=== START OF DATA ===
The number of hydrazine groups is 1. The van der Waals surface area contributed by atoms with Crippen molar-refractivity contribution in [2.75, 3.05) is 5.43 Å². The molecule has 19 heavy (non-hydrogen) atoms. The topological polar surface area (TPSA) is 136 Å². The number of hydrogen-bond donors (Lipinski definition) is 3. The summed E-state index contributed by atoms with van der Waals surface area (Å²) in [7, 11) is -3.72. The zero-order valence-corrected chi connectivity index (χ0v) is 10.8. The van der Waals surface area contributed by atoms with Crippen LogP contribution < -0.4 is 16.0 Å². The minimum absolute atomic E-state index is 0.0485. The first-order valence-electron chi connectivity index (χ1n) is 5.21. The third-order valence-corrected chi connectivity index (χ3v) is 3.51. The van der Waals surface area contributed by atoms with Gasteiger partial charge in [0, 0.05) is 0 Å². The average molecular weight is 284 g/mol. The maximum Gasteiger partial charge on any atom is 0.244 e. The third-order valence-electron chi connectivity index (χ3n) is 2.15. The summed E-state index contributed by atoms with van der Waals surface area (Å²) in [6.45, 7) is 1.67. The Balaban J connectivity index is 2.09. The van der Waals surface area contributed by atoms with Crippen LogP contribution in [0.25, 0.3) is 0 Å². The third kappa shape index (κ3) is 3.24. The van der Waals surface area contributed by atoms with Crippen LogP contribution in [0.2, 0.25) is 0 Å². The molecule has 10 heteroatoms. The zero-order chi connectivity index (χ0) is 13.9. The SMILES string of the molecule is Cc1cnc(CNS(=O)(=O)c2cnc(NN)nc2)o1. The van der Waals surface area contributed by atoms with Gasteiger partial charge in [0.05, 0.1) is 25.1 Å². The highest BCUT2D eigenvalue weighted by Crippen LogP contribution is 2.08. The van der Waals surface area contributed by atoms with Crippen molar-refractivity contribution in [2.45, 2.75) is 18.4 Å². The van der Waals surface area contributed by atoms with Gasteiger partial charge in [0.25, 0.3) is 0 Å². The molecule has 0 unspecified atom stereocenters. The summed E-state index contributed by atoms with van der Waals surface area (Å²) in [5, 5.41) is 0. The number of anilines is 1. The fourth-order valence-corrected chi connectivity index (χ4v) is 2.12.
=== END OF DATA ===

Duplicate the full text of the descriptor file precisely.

The number of hydrazine groups is 1. The van der Waals surface area contributed by atoms with Crippen molar-refractivity contribution in [2.75, 3.05) is 5.43 Å². The molecule has 19 heavy (non-hydrogen) atoms. The topological polar surface area (TPSA) is 136 Å². The number of hydrogen-bond donors (Lipinski definition) is 3. The summed E-state index contributed by atoms with van der Waals surface area (Å²) in [7, 11) is -3.72. The zero-order valence-corrected chi connectivity index (χ0v) is 10.8. The van der Waals surface area contributed by atoms with Crippen LogP contribution < -0.4 is 16.0 Å². The minimum absolute atomic E-state index is 0.0485. The first-order valence-electron chi connectivity index (χ1n) is 5.21. The third-order valence-corrected chi connectivity index (χ3v) is 3.51. The van der Waals surface area contributed by atoms with Gasteiger partial charge in [0, 0.05) is 0 Å². The average molecular weight is 284 g/mol. The maximum Gasteiger partial charge on any atom is 0.244 e. The third-order valence-electron chi connectivity index (χ3n) is 2.15. The summed E-state index contributed by atoms with van der Waals surface area (Å²) in [6.45, 7) is 1.67. The Balaban J connectivity index is 2.09. The van der Waals surface area contributed by atoms with Crippen LogP contribution in [0.25, 0.3) is 0 Å². The third kappa shape index (κ3) is 3.24. The van der Waals surface area contributed by atoms with Crippen LogP contribution in [0.2, 0.25) is 0 Å². The molecule has 10 heteroatoms. The zero-order chi connectivity index (χ0) is 13.9. The SMILES string of the molecule is Cc1cnc(CNS(=O)(=O)c2cnc(NN)nc2)o1. The van der Waals surface area contributed by atoms with Gasteiger partial charge in [0.05, 0.1) is 25.1 Å². The highest BCUT2D eigenvalue weighted by Crippen LogP contribution is 2.08. The van der Waals surface area contributed by atoms with Crippen molar-refractivity contribution in [2.45, 2.75) is 18.4 Å². The van der Waals surface area contributed by atoms with Gasteiger partial charge in [0.25, 0.3) is 0 Å². The molecule has 0 unspecified atom stereocenters. The summed E-state index contributed by atoms with van der Waals surface area (Å²) in [5, 5.41) is 0. The number of anilines is 1. The fourth-order valence-corrected chi connectivity index (χ4v) is 2.12.